7. 7. Key issues • Knowing what workplace bullying is and is not • Multiple agencies involved – uncertainty for people subjected to bullying • Lack of early intervention in a workplace conflict – prevent one-off incidents escalating into bullying • Enforcement by WHS regulators difficult – – – – Different definition of bullying used by regulator and the community Managing the expectations of complainants Inspectors lack specialised training Evidentiary difficulties • Need for change in workplace culture, attitudes and behaviours 7
  8. 8. What is workplace bullying? Nationally consistent definition needed: • Workplace bullying is defined as repeated and unreasonable behaviour directed towards a worker or a group of workers that creates a risk to health and safety. • Victoria: Workplace bullying is characterised by persistent and repeated negative behaviour directed at an employee that creates a risk to health and safety. • ‘Bullying’ versus ‘ill-treatment’ – unreasonable behaviour, incivility and disrespect, violence 8
  9. 9. What is not workplace bullying? • Reasonable management action undertaken in a reasonable way – must be lawful and fair – Large number of complaints involve performance management issues • Discrimination • Sexual harassment • Workplace conflict 9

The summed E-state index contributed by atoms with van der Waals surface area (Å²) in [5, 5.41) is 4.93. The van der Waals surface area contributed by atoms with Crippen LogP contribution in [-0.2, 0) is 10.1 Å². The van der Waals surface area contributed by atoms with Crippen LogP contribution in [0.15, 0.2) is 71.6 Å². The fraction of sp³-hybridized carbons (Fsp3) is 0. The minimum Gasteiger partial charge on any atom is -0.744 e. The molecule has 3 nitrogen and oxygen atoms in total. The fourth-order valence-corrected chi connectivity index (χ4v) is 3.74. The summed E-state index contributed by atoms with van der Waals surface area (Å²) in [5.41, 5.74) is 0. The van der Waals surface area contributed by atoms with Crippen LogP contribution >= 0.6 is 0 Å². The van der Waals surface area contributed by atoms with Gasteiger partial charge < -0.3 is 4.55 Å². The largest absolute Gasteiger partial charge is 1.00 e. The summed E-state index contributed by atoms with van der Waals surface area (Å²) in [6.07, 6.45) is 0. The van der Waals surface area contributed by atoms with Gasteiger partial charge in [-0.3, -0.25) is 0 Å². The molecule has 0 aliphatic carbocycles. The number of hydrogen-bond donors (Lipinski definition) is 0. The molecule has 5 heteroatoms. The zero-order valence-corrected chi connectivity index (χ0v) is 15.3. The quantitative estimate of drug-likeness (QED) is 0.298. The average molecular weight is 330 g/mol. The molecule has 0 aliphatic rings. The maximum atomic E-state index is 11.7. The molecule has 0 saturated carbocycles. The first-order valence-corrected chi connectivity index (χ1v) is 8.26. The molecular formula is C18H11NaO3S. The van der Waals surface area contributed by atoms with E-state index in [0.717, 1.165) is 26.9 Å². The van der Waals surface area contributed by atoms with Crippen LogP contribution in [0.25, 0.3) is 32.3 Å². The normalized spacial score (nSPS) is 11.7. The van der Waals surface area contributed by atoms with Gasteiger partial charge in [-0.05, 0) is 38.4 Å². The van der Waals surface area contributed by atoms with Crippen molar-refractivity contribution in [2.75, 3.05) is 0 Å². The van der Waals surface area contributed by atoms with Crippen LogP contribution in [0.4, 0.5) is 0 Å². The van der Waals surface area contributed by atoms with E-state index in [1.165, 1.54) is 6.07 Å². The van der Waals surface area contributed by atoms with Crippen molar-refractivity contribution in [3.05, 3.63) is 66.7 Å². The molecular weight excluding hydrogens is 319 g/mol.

10. 10. Key issues raised in public comment • • • • • • • • • Code of Practice or Guide? Use of social media and cyber bullying Group bullying, bullying of and by third parties Difference between discrimination, harassment and workplace bullying Issues resolution process not suitable Balancing confidentiality and transparency when responding to reports Role of HSRs, WHS regulators Role of Fair Work Commission Needs of small business 10
  11. 11. Prevention • Risk management: identify hazard control the risk review control measures • Set the standard of workplace behaviour – code of conduct, workplace bullying policy • Design safe systems of work • Develop productive and respectful workplace relationships • Reporting and response procedures • Training workers, including managers 11
  12. 12. Response – Early intervention • Is the behaviour bullying or not? • Does the situation warrant measures to minimise the risk of ongoing harm? • Do I have a clear understanding of the issues? • Do I need additional information or assistance? • Can the matter be safely resolved between the parties or at a team level? • Should the matter to be progressed to an investigation? A person can self-manage the situation or seek assistance of another person to raise the issue. 12
  13. 13. Response Principles for responding to reports of workplace bullying • • • • • • • • • Act promptly Treat all matters seriously Maintain confidentiality Ensure procedural fairness Be neutral Support all parties Do not victimise Communicate process and outcomes Keep records Investigation for serious or complex allegations • Actions after an investigation – Reviewing systems of work 13
  14. 14. Other Safe Work Australia activities Guidance Report annually on emerging trends Undertake research Training for managers and HSRs Recognise good practice 14
  15. 15. Workplace Bullying We just want it to 15
  16. 16. Further Information www.safeworkaustralia.gov.au 16